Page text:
Thursday

14 April 2016

“Therefore just as one man’s trespass led to condemnation for all, so one man’s act of righteousness leads to justification and life for all.” (v. 18)

Psalm: Psalm 71:15-24


Background

Today's passage is one that has been enormously influential in the history of Christian theology. Paul turns from his celebration of what God has done to an exploration of how and why God has done it.

Paul assumes that his readers will understand that the breach between God and humankind that Jesus died to heal was recorded in the narrative of the Garden of Eden (Genesis 3). The Genesis account of Adam's disobedience is explained as somehow involving all humankind. The human condition was one in which sin and death had the upper hand.

God addressed that by sending a 'second Adam'. The idea of the work of Christ reflects and undoes what happened with Adam depends on a reading of the Hebrew Scriptures known as 'typology'. Adam is 'a type of Christ' - that is to say, Adam shares the features of Jesus and somehow prefigures him. It is an idea that Paul uses elsewhere (in 1 Corinthians 15 and implicitly in Philippians 2); these sorts of typologies were to be extremely important in Christian writing in the early Church. Here Paul does not discuss the detail of what Adam did; what matters is the consequence of the action of both the first and second Adam. As Adam caused alienation from God, Jesus brought about reconciliation. Adam left a legacy of sin and guilt; Jesus offers forgiveness and grace. But Paul is clear that the two are not equal. Grace is much more abundant and much more powerful than sin; the results of Adam's disobedience have been more than outweighed by Jesus' obedience.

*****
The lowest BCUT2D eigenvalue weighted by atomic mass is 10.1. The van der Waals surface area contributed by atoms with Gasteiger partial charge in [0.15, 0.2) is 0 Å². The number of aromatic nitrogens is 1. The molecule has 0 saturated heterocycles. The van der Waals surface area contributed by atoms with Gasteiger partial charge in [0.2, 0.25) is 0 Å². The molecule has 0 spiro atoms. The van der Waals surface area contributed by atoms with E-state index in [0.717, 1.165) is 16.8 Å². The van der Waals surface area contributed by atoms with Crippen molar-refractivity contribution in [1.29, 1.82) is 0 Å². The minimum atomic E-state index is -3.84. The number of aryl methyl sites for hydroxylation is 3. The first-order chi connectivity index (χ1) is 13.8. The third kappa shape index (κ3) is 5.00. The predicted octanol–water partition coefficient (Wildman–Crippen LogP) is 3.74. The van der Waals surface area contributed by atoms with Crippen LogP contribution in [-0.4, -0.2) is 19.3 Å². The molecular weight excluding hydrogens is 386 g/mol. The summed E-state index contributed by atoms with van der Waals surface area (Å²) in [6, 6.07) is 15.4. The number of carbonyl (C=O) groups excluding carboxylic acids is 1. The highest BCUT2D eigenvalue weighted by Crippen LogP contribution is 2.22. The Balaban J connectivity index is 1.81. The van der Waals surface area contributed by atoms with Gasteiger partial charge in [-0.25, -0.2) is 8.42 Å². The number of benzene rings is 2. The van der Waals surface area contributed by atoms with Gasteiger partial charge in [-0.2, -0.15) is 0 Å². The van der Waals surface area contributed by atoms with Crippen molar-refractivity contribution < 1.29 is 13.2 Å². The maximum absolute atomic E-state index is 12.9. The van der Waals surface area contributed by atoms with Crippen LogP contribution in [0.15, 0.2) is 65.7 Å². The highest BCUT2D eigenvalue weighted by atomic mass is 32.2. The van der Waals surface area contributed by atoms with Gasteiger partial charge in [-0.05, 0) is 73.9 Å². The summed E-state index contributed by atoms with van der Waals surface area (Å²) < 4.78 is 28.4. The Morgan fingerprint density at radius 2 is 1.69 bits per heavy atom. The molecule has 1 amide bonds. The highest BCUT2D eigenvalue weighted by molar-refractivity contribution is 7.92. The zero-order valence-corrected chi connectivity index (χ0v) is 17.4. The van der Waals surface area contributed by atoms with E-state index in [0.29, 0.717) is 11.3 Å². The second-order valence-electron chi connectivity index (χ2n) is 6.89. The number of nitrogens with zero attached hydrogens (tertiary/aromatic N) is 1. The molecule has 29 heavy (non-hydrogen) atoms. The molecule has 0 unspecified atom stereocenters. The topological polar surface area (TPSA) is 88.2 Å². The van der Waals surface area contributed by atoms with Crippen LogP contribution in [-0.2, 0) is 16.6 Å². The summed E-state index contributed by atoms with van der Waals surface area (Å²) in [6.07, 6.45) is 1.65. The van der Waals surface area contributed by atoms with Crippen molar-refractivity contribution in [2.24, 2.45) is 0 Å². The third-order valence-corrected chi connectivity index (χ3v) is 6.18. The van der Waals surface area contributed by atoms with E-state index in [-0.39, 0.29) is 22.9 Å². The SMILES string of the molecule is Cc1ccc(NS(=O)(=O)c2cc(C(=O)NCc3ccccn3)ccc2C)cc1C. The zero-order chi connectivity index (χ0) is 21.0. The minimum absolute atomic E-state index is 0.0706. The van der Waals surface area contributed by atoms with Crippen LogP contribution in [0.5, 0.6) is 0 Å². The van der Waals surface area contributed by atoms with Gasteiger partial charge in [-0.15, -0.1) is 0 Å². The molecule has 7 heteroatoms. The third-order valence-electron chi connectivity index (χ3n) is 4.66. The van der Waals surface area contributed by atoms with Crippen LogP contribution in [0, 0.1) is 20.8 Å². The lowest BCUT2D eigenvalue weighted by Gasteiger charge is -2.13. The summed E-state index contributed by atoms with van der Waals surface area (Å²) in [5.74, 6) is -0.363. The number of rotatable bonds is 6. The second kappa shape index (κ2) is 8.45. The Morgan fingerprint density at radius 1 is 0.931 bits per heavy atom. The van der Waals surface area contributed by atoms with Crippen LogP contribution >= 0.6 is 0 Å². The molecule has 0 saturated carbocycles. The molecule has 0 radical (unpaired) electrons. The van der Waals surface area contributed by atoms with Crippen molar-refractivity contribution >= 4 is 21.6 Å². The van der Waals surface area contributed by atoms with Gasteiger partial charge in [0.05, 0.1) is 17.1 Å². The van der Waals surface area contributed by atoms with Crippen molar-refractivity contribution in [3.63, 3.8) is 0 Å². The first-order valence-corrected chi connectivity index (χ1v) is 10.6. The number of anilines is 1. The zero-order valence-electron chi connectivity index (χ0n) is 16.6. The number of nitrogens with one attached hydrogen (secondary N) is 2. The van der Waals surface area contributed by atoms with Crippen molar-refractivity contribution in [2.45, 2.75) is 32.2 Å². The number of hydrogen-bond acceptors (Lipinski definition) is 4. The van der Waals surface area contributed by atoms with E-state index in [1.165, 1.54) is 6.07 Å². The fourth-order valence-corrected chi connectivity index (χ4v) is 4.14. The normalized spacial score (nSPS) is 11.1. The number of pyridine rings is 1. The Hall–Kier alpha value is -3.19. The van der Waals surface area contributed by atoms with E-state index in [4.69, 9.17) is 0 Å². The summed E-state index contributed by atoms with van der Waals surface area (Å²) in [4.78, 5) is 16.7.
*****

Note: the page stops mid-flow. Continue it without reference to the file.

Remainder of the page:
To Ponder

  • We presume that Paul thought that Adam was an historical figure but that is not a position that many modern Christians would share. How does your own understanding of the historicity of the first chapters of Genesis affect your reading of this passage?
  • Have you heard preaching that depends on typology? To what extent do you find it a helpful way to relate the Old and New Testaments?


Bible notes author: 
The Revd Dr Jonathan Hustler

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